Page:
I was busy in the run up to our trip to Venice and Z got together a list of things and places to see and do and, unsurprisingly there were eateries of some sort on the list. We made it to four of them over the course of the week and to say I'm becoming a rapid convert to Italian food, after years of resistance due to what I now see as UK restaurant mediocrity, is potentially an understatement.
I plan to post about nice places we've been in the UK but really, no matter how much we've enjoyed eating in the UK, nothing comes close to this.
First up was Anitco Forno a small pizza place right in the center near Ponte di Rialto.
This is an unassuming walk-in, buy and eat place that does a range of pizza to be eaten by the slice and it is the most pleasant surprise. Flavours were rich and fresh, the dough is amazingly light for its thickness. I remember the good pizza I had in Venice years ago, and similar in Rome last year, but after tasting how good quality pizza can be I'll not be buying pizza in the UK again in the foreseeable future.
So that was the lunch snack. We went there twice during the holiday and so sampled four different types of pizza. In all honesty it doesn't matter what you choose; it's all good.
We tried to get a reservation at Osteria alle Testiere for dinner but it was fully booked. We managed to get one for the following night but in the meantime got a place at:
Bistrot de Venise
This is a fancy place, no doubt about it. We could have sat outside but opted to go in and were glad we did.. Service was excellent, the wine was expensive but worth every glass.
The food. Well, we weren't disappointed; 5 courses, not including coffee, of delight.
A plump and tender piece of grilled octopus in saffron sauce made up the amuse-bouche.
The sauce was light and musky but the octopus didn't need it; neither of us had had octopus so tender and meaty before. Naturally, we hadn't ordered this - it came as part of service.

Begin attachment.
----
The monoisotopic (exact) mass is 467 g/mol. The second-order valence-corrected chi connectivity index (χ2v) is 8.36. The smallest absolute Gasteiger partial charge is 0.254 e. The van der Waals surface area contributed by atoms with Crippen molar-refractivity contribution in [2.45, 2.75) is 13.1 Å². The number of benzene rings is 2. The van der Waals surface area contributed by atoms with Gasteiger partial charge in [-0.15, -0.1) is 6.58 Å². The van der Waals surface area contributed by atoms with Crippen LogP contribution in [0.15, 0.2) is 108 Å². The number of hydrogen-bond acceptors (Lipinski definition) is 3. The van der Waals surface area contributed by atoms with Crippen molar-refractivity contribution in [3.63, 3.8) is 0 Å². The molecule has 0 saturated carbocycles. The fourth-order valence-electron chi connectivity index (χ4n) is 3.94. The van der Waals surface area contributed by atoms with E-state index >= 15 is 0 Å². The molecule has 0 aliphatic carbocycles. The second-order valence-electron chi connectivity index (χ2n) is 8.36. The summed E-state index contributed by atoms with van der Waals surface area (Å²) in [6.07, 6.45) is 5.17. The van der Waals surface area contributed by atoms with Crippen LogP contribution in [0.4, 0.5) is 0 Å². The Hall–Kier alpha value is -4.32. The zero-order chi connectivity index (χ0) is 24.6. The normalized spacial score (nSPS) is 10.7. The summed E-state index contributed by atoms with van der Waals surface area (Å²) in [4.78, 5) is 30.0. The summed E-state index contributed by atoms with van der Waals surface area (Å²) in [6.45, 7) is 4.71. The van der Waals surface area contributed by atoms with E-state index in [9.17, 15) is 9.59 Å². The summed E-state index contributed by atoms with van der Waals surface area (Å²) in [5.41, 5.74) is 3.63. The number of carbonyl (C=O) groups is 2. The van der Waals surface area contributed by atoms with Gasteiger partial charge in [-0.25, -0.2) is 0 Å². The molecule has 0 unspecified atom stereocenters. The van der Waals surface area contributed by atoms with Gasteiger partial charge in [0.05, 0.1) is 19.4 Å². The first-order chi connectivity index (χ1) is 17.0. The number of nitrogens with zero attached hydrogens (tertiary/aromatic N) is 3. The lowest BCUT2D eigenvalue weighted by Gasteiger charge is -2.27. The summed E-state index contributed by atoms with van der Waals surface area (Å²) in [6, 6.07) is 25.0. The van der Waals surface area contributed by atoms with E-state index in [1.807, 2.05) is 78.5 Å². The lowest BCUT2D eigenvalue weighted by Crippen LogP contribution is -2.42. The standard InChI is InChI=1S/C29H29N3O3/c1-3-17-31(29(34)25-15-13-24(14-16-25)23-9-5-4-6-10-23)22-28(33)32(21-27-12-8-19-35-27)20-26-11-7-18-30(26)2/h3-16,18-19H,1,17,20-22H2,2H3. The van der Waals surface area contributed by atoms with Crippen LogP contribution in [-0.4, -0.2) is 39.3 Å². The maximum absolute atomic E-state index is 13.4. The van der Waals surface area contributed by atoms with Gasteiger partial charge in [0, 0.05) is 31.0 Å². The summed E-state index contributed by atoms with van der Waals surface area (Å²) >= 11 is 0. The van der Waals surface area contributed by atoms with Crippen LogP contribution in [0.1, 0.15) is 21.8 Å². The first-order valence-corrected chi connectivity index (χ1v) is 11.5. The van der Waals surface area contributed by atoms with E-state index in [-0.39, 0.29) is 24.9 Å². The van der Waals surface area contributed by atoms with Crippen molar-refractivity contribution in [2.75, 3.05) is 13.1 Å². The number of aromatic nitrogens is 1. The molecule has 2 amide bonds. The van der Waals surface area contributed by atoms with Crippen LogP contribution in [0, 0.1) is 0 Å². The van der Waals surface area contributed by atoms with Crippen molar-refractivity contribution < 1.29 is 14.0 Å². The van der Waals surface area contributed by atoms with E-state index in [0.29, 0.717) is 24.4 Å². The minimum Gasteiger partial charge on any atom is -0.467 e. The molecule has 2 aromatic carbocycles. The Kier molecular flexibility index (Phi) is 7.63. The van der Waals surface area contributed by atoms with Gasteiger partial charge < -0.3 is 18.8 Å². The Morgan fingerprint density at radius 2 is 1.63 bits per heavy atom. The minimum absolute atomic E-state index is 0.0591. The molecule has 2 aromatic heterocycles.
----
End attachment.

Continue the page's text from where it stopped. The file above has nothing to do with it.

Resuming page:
One of the quirks of this place is it's old recipes and since we were there it would have been rude not partake.
A: Scampi & sole in “Saor” with sweet and sour onions, almonds, Turkish raisins and spices...14th-century.
Z: Sautéd scallops with peach sauce, citrus cream.
I don't like sole. Or plaice. There are some fish I just find too... fishy. I loved this. There was nothing wrong with it. The onions were just tart enough, the spices floated in the background, the fish and scampi were cooked and marinated for 48 hours and accompanied the onion and sauce well. I'll try sole again after that.
Z's scallops were just done, just how we like them. I enjoyed the citrus cream, which had a subtle zestiness to it, but less so the peach sauce which I found a little too sweet. Z likes sweet whereas I favour savoury and her starter got two thumbs up. I think she closed her eyes after a mouthful at one point.
Z: Homemade ravioli stuffed with cheese, aromatic herbs and a sweet spice sauce. Unknown Venetian Chef 14th-century
A: Old-fashioned duck "Sauce Pevarada" with wild apple & red onion pudding. Recipe Bartolomeo Scappi, 16th century Chef
Let me say this, at the risk of sounding obvious; Italians really know how to cook ravioli. It was al dente, it was spot on al dente, the cheese was gentle and relaxing, the herbs only hinted at and the sauce balanced and just mmmmmm. Z likes ravioli anyway and just nodded and chewed when I asked if it was good.
This Scappi fellow knew a thing or two about duck. It was a little better done than I'd expected but still two good chunks of pink succulence that are amongst the best I've had. I had onion again but I like onion, and I really liked this.
We just had to and we got pre-desserts with it; small blocks of dense and luxurious chocolate pudding. Z doesn't ordinarily like chocolate (perversely, for a dessert lover) and I'm a savoury man. This was rich and satisfying and didn't spoil our appetites for the "main" dessert.
A: Traditional orange Crème Brulée (Rosada) with rosemary sherbet.
Z: Chocolate fondant
Between this Crème Brulée and the orange caramel sauce from Fiesta del Asado I'm a convert to orange in desserts. Even Z, connoisseur and consumer grande of desserts, was taken aback by it. It was light and creamy without being too wet or runny and melted in ones mouth releasing a sweet mix of richness and a light orange. This was the dessert of the trip, no doubt, and I highly recommend it.
Z's doesn't usually go for chocolate. The fondant was as rich as you'd expect and came with some nice ice cream. It didn't compare for a moment to the Crème Brulée though.
We finished up with an espresso which was smoother and less bitter than the usual and left a hefty tip. This wasn't Gold Standard fare but by God it was almost there.